“Another thing to keep in mind is that states can always enter this space to regulate where Congress fails to do so. State legislatures tend to be more nimble than the federal legislature,” Caton said. “In response to the proliferation of the debt buying industry, numerous states have stepped in over the past few years to pass legislation expressly regulating debt buyers.
“If that trend continues to spread, we could see further consolidation of the debt buying industry as the cost of multi-jurisdictional compliance becomes overly burdensome for smaller players,” she continued. Further, the CFPB still has UDAAP authority and the FTC still has UDAP authority over entities that purchase defaulted debt and try to collect from consumers.”
Decision in historical context
SubPrime Auto Finance News also asked a question other industry participants might be wondering, too. Had the result gone the opposite way, what kind of additional burdens might have been placed on auto finance companies?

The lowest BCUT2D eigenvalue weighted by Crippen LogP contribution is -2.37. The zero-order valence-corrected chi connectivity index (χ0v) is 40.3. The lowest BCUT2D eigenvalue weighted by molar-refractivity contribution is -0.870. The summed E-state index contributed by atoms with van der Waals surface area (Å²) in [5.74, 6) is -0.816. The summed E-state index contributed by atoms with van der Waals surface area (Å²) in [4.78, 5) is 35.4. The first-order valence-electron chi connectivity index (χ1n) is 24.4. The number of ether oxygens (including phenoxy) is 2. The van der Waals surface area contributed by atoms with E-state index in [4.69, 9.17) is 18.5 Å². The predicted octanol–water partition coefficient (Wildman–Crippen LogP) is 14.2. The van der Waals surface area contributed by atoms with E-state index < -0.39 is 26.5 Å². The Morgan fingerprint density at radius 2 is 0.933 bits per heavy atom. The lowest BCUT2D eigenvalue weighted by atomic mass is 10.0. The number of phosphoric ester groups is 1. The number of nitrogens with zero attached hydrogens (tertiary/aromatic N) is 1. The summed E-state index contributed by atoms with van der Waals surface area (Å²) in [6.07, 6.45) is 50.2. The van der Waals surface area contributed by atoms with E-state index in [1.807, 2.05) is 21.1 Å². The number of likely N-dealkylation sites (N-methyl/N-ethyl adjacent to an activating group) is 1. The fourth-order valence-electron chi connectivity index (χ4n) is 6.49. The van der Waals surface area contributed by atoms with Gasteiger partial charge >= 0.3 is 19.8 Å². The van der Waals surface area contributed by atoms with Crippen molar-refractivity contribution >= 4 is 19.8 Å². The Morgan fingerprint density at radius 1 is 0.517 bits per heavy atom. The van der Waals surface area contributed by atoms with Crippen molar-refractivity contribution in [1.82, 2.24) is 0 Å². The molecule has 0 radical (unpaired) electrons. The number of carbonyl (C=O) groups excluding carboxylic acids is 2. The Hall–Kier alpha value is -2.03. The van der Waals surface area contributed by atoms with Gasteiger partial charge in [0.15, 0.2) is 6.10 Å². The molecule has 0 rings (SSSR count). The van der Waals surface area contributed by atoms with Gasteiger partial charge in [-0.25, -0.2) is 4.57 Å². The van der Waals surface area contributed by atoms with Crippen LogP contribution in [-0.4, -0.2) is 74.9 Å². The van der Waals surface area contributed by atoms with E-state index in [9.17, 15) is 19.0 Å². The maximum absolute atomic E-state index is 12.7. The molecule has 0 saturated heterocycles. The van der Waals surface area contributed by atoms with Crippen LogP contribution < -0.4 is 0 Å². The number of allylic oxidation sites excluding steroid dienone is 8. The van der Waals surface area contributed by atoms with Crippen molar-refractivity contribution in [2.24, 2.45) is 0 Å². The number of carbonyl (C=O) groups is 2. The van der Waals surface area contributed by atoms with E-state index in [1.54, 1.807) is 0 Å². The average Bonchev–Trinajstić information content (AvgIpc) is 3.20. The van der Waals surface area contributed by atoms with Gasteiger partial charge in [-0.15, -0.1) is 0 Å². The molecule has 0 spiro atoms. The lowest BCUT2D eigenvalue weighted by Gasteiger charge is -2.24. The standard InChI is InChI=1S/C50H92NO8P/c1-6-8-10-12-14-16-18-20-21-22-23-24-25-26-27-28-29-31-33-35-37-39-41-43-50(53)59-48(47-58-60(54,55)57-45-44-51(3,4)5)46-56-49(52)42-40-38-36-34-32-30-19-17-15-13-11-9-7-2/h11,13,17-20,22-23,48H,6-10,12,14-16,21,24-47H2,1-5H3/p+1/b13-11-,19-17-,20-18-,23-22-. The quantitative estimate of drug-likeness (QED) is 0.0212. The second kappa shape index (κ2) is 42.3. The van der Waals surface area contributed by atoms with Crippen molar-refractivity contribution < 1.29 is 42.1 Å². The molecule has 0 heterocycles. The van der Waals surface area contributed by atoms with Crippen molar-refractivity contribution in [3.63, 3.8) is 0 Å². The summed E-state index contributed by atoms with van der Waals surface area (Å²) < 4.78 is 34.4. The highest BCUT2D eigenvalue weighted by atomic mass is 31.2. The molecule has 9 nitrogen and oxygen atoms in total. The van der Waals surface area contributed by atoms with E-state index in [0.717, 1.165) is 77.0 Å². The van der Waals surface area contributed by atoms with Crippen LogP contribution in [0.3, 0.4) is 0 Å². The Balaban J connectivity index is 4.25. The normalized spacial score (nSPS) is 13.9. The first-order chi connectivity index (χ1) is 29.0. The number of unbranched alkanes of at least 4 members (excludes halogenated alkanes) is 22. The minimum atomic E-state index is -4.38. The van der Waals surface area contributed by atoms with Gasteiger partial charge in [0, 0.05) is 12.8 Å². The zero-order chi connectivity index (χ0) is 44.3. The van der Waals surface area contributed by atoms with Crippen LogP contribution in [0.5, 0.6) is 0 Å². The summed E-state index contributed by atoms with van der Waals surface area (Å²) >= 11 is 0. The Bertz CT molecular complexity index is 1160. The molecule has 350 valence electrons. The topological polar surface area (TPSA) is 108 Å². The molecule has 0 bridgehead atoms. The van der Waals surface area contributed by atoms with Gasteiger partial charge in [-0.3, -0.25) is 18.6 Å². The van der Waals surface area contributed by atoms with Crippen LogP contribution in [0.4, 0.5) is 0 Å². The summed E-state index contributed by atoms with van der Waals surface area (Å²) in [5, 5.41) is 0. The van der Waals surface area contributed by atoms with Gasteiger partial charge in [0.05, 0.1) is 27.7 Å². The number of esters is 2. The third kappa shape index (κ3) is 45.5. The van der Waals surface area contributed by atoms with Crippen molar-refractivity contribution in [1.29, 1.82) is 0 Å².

“Had the result gone the opposite way, and the Court ruled in favor of the consumer, I think we would have maintained the status quo,” Caton said. “I do not think the market for negative auto finance paper would have moved that much.
“Before this case, the majority of federal appellate courts to address the issue, the CFPB, and the FTC all interpreted the FDCPA to apply to purchasers of defaulted debt,” she continued. “As a result, most purchasers of defaulted debt had already been complying with the FDCPA.
Finally, Caton considered where this Supreme Court decision ranks in important court victories for the auto finance industry.
“The decision is certainly significant because it narrows the scope of the FDCPA’s coverage, and eases the FDCPA risk for a narrow sub-group of portfolio buyers that are not ‘debt buyers,’ but who also service their own accounts in their own names. But the decision in Henson is not an industry game-changer,” Caton said.
“The narrow sub-group of portfolio buyers that are not ‘debt buyers’ will likely have a modest impact on the market for negative auto finance paper, and the Court could still decide that those entities are subject to the FDPCA because they are engaged in a business the principal purpose of which is the collection of debt,” she concluded.